Zonegran Warnings and Precautions

There are several Zonegran warnings and precautions to be aware of before starting treatment. For example, it can cause concentration problems, speech problems, drowsiness, and problems with coordination. The medication may also increase the risk of status epilepticus (a dangerous seizure that lasts a long time). Zonegran warnings and precautions also extend to those who are allergic to "sulfa" drugs or to any component of the medication.

Zonegran: What Should I Tell My Healthcare Provider?

You should talk with your healthcare provider prior to taking Zonegran® (zonisamide) if you have:
  • A history of kidney stones
  • Any blood disorder
  • Liver disease, including liver failure, hepatitis, or cirrhosis
  • Kidney disease, including kidney failure (renal failure)
  • Any allergies, including allergies to food, dyes, or preservatives.
Also, let your healthcare provider know if you are:
  • Pregnant or thinking of becoming pregnant
  • Breastfeeding.
Make sure to tell your healthcare provider about all the medicines you take, including prescription and non-prescription medicines, vitamins, and herbal supplements.

Specific Zonegran Warnings and Precautions

Warnings and precautions to be aware of prior to taking Zonegran include the following:
  • Zonegran is a sulfonamide ("sulfa" drug). If you are allergic to sulfonamides, you should not take Zonegran.
  • The medication can cause life-threatening skin rashes, which may cause a loss of large sections of skin (resulting in disfigurement or even death). Let your healthcare provider know immediately if you have an unexplained rash. Your healthcare provider will decide if your rash might become dangerous and may recommend stopping Zonegran.
  • Zonegran can affect the ability of bone marrow to make blood cells. Let your healthcare provider know if you have signs of low blood cells, including easy bruising or bleeding or frequent infections.
  • Zonegran has been reported to cause cases of decreased sweating accompanied by a fever. This can be dangerous and can lead to heat stroke and even death. Children are at an increased risk of this problem. Let your healthcare provider know if you notice decreased sweating, especially in warm weather.
  • As with all seizure medications, Zonegran should not be stopped suddenly (see Zonegran Withdrawal).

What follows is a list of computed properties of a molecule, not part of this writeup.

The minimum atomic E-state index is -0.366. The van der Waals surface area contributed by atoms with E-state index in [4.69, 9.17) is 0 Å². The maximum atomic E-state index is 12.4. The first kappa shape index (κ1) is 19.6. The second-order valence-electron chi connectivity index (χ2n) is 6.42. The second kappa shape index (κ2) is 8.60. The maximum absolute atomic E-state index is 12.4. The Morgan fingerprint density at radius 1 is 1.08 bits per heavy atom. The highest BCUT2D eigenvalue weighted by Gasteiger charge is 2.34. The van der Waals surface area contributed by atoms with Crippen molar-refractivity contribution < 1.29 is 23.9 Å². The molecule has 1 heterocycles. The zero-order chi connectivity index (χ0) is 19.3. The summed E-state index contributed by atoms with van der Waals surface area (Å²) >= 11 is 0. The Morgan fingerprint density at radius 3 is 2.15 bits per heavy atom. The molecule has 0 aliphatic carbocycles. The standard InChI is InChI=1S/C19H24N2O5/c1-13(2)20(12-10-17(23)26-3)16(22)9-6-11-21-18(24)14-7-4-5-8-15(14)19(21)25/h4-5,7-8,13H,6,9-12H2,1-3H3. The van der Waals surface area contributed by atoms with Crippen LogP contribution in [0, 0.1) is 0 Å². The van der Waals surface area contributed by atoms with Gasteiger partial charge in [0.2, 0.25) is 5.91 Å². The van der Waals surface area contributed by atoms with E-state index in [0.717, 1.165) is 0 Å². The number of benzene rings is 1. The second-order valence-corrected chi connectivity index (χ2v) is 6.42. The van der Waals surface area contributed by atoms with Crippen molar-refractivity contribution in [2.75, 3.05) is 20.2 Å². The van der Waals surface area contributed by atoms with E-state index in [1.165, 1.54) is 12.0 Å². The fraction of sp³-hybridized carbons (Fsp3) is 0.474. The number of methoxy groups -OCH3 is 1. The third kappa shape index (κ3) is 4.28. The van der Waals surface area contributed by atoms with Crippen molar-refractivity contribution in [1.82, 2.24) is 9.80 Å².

• Zonegran can cause concentration problems, speech problems, drowsiness, and problems with coordination. Be sure to tell your healthcare provider if you develop any of these Zonegran side effects. Also, make sure you know how the drug affects you before driving or operating any machinery.
  • Zonegran can increase your risk of kidney stones. One way to help prevent this is to drink plenty of water to stay hydrated. Zonegran may not be the best medication for you if you are prone to kidney stones.


  • Zonegran can cause metabolic acidosis, a condition in which there is too much acid in the body. Among other things, metabolic acidosis increases the risk of kidney stones. Kidney disease, severe respiratory disorders, diarrhea, a "ketogenic" diet (a high-fat, low-carbohydrate diet often used by people with epilepsy), or certain other medications may increase the risk of metabolic acidosis with Zonegran. Be sure to watch for any symptoms of this problem, such as:
    • Fast breathing
    • Fatigue or tiredness
    • An irregular heart rhythm (arrhythmia)
    • Feelings of a rapidly or forcefully beating heart (palpitations). 


  • Zonegran can slightly decrease your kidney function. For most people, this is not a problem. However, if you already have kidney problems, any decrease in kidney function can be dangerous.
  • The medication may increase the risk of status epilepticus (a dangerous seizure that lasts a very long time, often more than 30 minutes). If you have a seizure that lasts longer than usual (or is different in any way from your usual seizures), seek immediate medical attention.
  • About 1 percent of people taking Zonegran report experiencing extreme weakness. This usually goes away once the medication is stopped.
  • In dogs, Zonegran binds to tissues in the eye, suggesting that it may cause eye problems. It is not known if this is also true for humans. Tell your healthcare provider if you notice any eye or vision problems that are possibly due to Zonegran.
  • The liver helps remove Zonegran from your body. If you have liver disease, your healthcare provider may suggest a lower Zonegran dosage.
  • Zonegran can interact with other medications (see Zonegran Drug Interactions).
  • Zonegran is considered a pregnancy Category C medication. This means that it may not be safe for pregnant women. Talk to your healthcare provider about the risks and benefits of taking the drug during pregnancy (see Zonegran and Pregnancy).
  • Zonegran passes through breast milk. Therefore, if you are breastfeeding or plan to start, discuss this with your healthcare provider prior to taking the drug (see Zonegran and Breastfeeding).


  • Early evidence suggests that seizure medications, including Zonegran, may increase the risk of suicidal thoughts or behaviors (see Seizure Medications and Suicide for more information).
Know the Signs - Concussion Safety

Zonegran Drug Information

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